The day after Ezra Reiter turned 12 in 2016, his grandmother died of breast cancer.
Wanting to honor her memory, Ezra decided to dedicate his bar mitzvah project to breast cancer.
“My grandmother had breast cancer and she lost that battle,” the Washington teen said recently. “And ever since then I wanted to make a difference, because if I can help prevent breast cancer it will mean that many more people will have the opportunity I didn’t to have their grandparents longer.”
Ezra went to his mother, Rachel Weintraub, with his idea. They decided to collaborate with fellow Ohev Sholom — The National Synagogue congregant and family friend Andrea Wolf. Wolf heads the Silver Spring-based Brem Foundation, which works to increase early detection of breast cancer.
“I was incredibly touched and honored that he wanted to do this,” Wolf said. “I mean, I’ve known Ezra for a long time and so I wasn’t totally surprised — he has a heart of gold.”
In his email inviting people to his bar mitzvah in June, Ezra included information about the Brem Foundation, along with an opportunity to donate. In his bar mitzvah speech, which was devoted to the idea of second chances, Ezra talked about breast cancer and the foundation.
“The response was incredibly positive and really surpassed what our expectations were,” Weintraub said. “This was a cause that really resonated with people.”
Ezra raised $5,000 for the Brem Foundation, Wolf said. But he wanted his project to include a more tangible, service-oriented component. So last month, he, Weintraub and Wolf brought a mobile mammography unit from George Washington University School of Medicine to Ohev Sholom so anyone in the surrounding community could take advantage of it.
Weintraub said it was a learning experience for her and Ezra. It made them realize how many systemic barriers there are for many women to get care. Only a handful of women were able to take advantage and get screened, but “I think it’s something we both feel like we want to do again,” she said.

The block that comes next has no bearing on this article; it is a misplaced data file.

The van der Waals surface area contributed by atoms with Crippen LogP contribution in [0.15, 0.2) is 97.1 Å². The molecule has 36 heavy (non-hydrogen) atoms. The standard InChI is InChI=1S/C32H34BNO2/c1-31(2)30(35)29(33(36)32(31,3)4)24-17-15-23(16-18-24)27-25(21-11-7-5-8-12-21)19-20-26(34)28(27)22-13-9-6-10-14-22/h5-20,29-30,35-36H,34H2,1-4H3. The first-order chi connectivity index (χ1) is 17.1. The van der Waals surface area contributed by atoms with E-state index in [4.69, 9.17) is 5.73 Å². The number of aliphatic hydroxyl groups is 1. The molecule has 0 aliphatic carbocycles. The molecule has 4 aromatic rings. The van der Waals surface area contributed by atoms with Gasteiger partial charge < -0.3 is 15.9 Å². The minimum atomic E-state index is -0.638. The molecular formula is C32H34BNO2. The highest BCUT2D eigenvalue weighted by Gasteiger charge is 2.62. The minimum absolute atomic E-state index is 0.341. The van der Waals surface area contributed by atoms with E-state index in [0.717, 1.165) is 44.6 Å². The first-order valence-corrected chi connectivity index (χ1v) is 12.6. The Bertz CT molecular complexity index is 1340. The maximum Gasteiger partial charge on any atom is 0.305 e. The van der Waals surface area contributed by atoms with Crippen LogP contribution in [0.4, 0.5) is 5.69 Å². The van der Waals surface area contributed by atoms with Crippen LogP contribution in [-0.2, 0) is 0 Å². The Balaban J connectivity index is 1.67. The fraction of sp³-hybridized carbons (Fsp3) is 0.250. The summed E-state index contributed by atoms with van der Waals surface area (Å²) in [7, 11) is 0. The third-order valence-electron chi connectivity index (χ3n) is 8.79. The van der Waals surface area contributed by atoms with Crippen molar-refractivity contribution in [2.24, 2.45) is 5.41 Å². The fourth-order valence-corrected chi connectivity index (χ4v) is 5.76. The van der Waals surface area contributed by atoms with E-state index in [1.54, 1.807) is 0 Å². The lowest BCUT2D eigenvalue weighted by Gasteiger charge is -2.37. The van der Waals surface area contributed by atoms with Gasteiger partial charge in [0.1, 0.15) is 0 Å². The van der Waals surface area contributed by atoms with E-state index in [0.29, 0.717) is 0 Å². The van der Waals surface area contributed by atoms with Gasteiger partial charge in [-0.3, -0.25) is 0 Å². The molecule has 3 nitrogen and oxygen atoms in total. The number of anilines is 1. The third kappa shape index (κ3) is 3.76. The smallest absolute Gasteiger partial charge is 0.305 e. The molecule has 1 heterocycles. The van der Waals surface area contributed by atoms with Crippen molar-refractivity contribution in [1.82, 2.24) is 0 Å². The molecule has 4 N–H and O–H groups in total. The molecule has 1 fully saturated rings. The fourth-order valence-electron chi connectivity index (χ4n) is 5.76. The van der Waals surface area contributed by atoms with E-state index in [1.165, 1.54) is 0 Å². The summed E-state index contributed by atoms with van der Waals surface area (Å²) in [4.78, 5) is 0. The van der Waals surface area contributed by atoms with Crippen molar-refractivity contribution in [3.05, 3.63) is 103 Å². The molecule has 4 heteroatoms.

“Definitely,” Ezra echoed.
One in eight women will get breast cancer in their lifetime. Ezra’s grandmother, Pauline Reiter, was one. So were Wolf’s mother and grandmother. When Wolf’s mother was 12 years old, Wolf’s grandmother was diagnosed with breast cancer and given months to live. But she beat the odds and lived for 43 more years.
“It had a profound impact on my mother, who decided to go to medical school to become a doctor,” said Wolf, whose mother, Dr. Rachel Brem, is the foundation’s namesake.
Then, when Wolf was 12, her mother found she was a carrier of the BRCA genes, which meant she had a much higher likelihood of developing breast cancer. She took the then-unusual step of scheduling a double mastectomy. Just two weeks before her surgery, Wolf’s mother was testing a new piece of equipment on herself and found early stage breast cancer.
“I was very aware of my family history and so, at 22, I got tested and found I was a carrier [of the BRCA genes],” Wolf said. She was 30 when she had a double mastectomy and became “the first woman in my family not to have breast cancer in my 30s.”
Both Wolf and Weintraub expressed great pride in Ezra taking on breast cancer.
“I thought it was going to be a difficult task for a 13-year-old boy to concentrate on this,” Weintraub said. “But also really courageous.”